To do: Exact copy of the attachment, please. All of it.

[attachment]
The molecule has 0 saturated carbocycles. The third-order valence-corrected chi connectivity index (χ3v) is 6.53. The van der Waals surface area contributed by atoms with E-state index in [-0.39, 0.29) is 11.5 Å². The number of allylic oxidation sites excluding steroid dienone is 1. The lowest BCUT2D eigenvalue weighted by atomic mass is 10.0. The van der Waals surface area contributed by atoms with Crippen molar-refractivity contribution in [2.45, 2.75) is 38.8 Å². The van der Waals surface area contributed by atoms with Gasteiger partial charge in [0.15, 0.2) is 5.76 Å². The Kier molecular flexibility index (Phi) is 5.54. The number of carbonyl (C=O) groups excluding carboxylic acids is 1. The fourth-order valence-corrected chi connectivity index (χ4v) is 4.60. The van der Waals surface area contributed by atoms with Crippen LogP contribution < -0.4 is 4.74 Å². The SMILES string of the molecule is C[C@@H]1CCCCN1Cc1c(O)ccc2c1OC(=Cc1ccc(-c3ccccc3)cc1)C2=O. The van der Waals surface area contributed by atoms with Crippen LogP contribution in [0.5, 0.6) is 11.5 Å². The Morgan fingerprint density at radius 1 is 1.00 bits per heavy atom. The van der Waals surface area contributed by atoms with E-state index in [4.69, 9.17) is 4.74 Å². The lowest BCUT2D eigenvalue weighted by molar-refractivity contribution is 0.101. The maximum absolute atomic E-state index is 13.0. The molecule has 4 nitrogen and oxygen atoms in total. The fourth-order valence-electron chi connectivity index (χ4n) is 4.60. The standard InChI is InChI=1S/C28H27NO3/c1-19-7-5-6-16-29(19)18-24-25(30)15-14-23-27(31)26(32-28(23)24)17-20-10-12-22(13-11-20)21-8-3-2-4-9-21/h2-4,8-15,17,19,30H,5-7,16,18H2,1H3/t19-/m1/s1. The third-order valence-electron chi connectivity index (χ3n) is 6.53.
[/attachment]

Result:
The molecule has 0 saturated carbocycles. The third-order valence-corrected chi connectivity index (χ3v) is 6.53. The van der Waals surface area contributed by atoms with E-state index in [-0.39, 0.29) is 11.5 Å². The number of allylic oxidation sites excluding steroid dienone is 1. The lowest BCUT2D eigenvalue weighted by atomic mass is 10.0. The van der Waals surface area contributed by atoms with Crippen molar-refractivity contribution in [2.45, 2.75) is 38.8 Å². The van der Waals surface area contributed by atoms with Gasteiger partial charge in [0.15, 0.2) is 5.76 Å². The Kier molecular flexibility index (Phi) is 5.54. The number of carbonyl (C=O) groups excluding carboxylic acids is 1. The fourth-order valence-corrected chi connectivity index (χ4v) is 4.60. The van der Waals surface area contributed by atoms with Crippen LogP contribution < -0.4 is 4.74 Å². The SMILES string of the molecule is C[C@@H]1CCCCN1Cc1c(O)ccc2c1OC(=Cc1ccc(-c3ccccc3)cc1)C2=O. The van der Waals surface area contributed by atoms with Crippen LogP contribution in [0.5, 0.6) is 11.5 Å². The Morgan fingerprint density at radius 1 is 1.00 bits per heavy atom. The van der Waals surface area contributed by atoms with E-state index in [4.69, 9.17) is 4.74 Å². The lowest BCUT2D eigenvalue weighted by molar-refractivity contribution is 0.101. The maximum absolute atomic E-state index is 13.0. The molecule has 4 nitrogen and oxygen atoms in total. The fourth-order valence-electron chi connectivity index (χ4n) is 4.60. The standard InChI is InChI=1S/C28H27NO3/c1-19-7-5-6-16-29(19)18-24-25(30)15-14-23-27(31)26(32-28(23)24)17-20-10-12-22(13-11-20)21-8-3-2-4-9-21/h2-4,8-15,17,19,30H,5-7,16,18H2,1H3/t19-/m1/s1. The third-order valence-electron chi connectivity index (χ3n) is 6.53.